NEW YORK (AP) – Russia plans to reopen its stock market for limited trading on Thursday, nearly a month after shares fell and the exchange was closed after the invasion of Ukraine.
Heavy trade restrictions will be in place intended to prevent the massive sales that took place on February 24 in anticipation of crushing financial and economic sanctions from Western countries.
Trading will be allowed in 33 of the 50 companies that form part of the country’s benchmark MOEX index, including air carrier Aeroflot, state-owned gas producer Gazprom and oil company Rosneft, according to the reopening announcement by the central bank.
Stocks were last traded on February 25 in Moscow. The MOEX sank 33% the day before Russian President Vladimir Putin ordered an invasion of Ukraine.
When Moscow markets reopen, trading will be limited, and it may be difficult to gauge investor true sentiment.
The country has banned short-selling, in which investors essentially bet on stock prices to go down. And foreign shareholders will be unable to sell the shares – a sanction Russia has imposed to counter Western sanctions against its financial system and the ruble, which has been sharply devalued.
Moscow’s stock exchange is small, with a market capitalization of about $773 billion at the end of last year, according to the World Federation of Exchanges. It is dwarfed by the New York Stock Exchange, where all equity totals approximately $28 trillion.
According to Ben Johnson, director of global ETF research at Morningstar, the average risk in Russia through a mutual fund or retirement account by an American investor is very small.
“If someone had a traditional 60% stock, 40% bond portfolio matched to a global index, their exposure to Russia would be about 0.02% of their portfolio,” Johnson said. “Russia is barely registered.”
The reopening of Russia’s stock market has only minimal economic significance compared to the heavy lifting of US-led sanctions. A myriad of US, European and Japanese companies have moved out of the country; Banks are running out and staples like sugar are panicking; And Russia’s currency, the ruble, has been beaten.
It took about a month for Russia’s central bank to resume trading in local government bonds, denominated in rubles. However, the average Russian trades in Russian stocks. Russia’s Central Bank has estimated that by the end of 2021, about 7.7 trillion rubles of Russia’s stock, the equivalent of about $79 billion, were owned by retail investors.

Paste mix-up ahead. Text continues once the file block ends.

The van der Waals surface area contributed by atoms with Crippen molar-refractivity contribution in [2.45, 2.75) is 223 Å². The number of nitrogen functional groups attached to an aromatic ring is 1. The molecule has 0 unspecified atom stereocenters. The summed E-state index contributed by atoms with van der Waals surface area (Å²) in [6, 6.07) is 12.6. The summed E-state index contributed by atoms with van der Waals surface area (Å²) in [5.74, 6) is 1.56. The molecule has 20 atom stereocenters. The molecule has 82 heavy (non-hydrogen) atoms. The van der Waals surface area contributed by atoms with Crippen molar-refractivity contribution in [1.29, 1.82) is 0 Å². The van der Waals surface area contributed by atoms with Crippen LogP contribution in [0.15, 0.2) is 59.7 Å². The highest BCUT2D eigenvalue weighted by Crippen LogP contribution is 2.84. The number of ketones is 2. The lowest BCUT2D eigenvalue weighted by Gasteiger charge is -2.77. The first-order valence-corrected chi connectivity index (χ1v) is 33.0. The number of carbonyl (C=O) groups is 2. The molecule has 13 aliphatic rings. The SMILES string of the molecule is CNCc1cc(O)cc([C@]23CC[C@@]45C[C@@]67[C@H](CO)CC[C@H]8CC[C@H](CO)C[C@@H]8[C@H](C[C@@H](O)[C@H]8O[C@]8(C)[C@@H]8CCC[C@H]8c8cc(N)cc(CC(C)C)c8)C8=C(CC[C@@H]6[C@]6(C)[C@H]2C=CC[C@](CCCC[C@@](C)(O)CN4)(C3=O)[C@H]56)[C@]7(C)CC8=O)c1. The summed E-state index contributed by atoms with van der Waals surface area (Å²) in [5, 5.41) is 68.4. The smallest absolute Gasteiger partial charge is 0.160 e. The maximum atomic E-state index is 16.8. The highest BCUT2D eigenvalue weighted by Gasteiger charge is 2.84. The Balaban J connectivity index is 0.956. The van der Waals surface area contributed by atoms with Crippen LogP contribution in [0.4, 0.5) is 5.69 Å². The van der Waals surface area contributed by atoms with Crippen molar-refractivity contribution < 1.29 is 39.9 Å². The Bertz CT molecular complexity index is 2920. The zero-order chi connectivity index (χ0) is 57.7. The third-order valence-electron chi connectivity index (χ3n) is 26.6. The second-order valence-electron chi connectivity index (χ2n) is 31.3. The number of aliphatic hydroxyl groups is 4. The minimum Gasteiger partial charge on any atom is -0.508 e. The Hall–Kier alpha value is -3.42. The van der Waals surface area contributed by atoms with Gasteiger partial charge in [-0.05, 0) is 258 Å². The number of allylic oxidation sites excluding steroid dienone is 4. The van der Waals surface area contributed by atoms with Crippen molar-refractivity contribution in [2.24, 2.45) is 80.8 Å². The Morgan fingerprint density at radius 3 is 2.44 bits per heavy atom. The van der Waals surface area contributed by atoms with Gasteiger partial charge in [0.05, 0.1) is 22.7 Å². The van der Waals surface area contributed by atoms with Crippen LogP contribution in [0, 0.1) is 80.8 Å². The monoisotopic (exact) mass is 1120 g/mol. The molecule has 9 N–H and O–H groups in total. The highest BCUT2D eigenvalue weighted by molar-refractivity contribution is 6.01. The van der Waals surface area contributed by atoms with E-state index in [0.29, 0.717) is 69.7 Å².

Russia’s government is expected to take steps to support its companies and investors on Thursday and in the coming days. Prime Minister Mikhail Mishustin said on March 1 that the country’s national wealth fund would buy up to 1 trillion rubles ($10.2 billion) in Russian stocks by the end of the year.
Before the war, interest in Russian stocks was growing among foreign institutional investors looking for opportunities in emerging markets. But nearly a week after the war, Russia was dropped from an emerging markets index compiled by MSCI, a division of Morgan Stanley.
MCSI said it determined the Russian stock market as “uninvestable” after consultation with a number of asset managers. This took away a primary incentive for fund managers to invest there.
On 3 March, the London Stock Exchange suspended trading in the shares of 27 companies with links to Russia, including some of the biggest companies in energy and finance. The shares lost most of their value before the suspension. For example, shares of the energy company Rosneft fell from $ 7.91 on February 16 to 60 cents on March 2, while shares of Sberbank fell from $ 14.90 to 5 cents in the same time frame.
The Associated Press